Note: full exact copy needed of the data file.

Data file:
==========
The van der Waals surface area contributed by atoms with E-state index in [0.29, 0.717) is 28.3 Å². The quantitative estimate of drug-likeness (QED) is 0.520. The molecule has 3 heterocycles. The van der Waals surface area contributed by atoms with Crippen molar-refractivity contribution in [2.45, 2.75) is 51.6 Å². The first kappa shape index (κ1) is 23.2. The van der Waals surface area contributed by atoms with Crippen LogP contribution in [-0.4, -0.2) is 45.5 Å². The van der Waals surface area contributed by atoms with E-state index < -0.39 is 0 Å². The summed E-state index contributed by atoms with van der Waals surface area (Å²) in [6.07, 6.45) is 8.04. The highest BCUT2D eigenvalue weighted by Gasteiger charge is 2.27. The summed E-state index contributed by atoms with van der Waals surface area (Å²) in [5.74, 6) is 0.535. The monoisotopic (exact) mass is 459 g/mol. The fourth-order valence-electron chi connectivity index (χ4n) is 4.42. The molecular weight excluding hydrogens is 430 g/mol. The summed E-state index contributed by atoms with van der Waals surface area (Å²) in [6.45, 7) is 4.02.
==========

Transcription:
The van der Waals surface area contributed by atoms with E-state index in [0.29, 0.717) is 28.3 Å². The quantitative estimate of drug-likeness (QED) is 0.520. The molecule has 3 heterocycles. The van der Waals surface area contributed by atoms with Crippen molar-refractivity contribution in [2.45, 2.75) is 51.6 Å². The first kappa shape index (κ1) is 23.2. The van der Waals surface area contributed by atoms with Crippen LogP contribution in [-0.4, -0.2) is 45.5 Å². The van der Waals surface area contributed by atoms with E-state index < -0.39 is 0 Å². The summed E-state index contributed by atoms with van der Waals surface area (Å²) in [6.07, 6.45) is 8.04. The highest BCUT2D eigenvalue weighted by Gasteiger charge is 2.27. The summed E-state index contributed by atoms with van der Waals surface area (Å²) in [5.74, 6) is 0.535. The monoisotopic (exact) mass is 459 g/mol. The fourth-order valence-electron chi connectivity index (χ4n) is 4.42. The molecular weight excluding hydrogens is 430 g/mol. The summed E-state index contributed by atoms with van der Waals surface area (Å²) in [6.45, 7) is 4.02.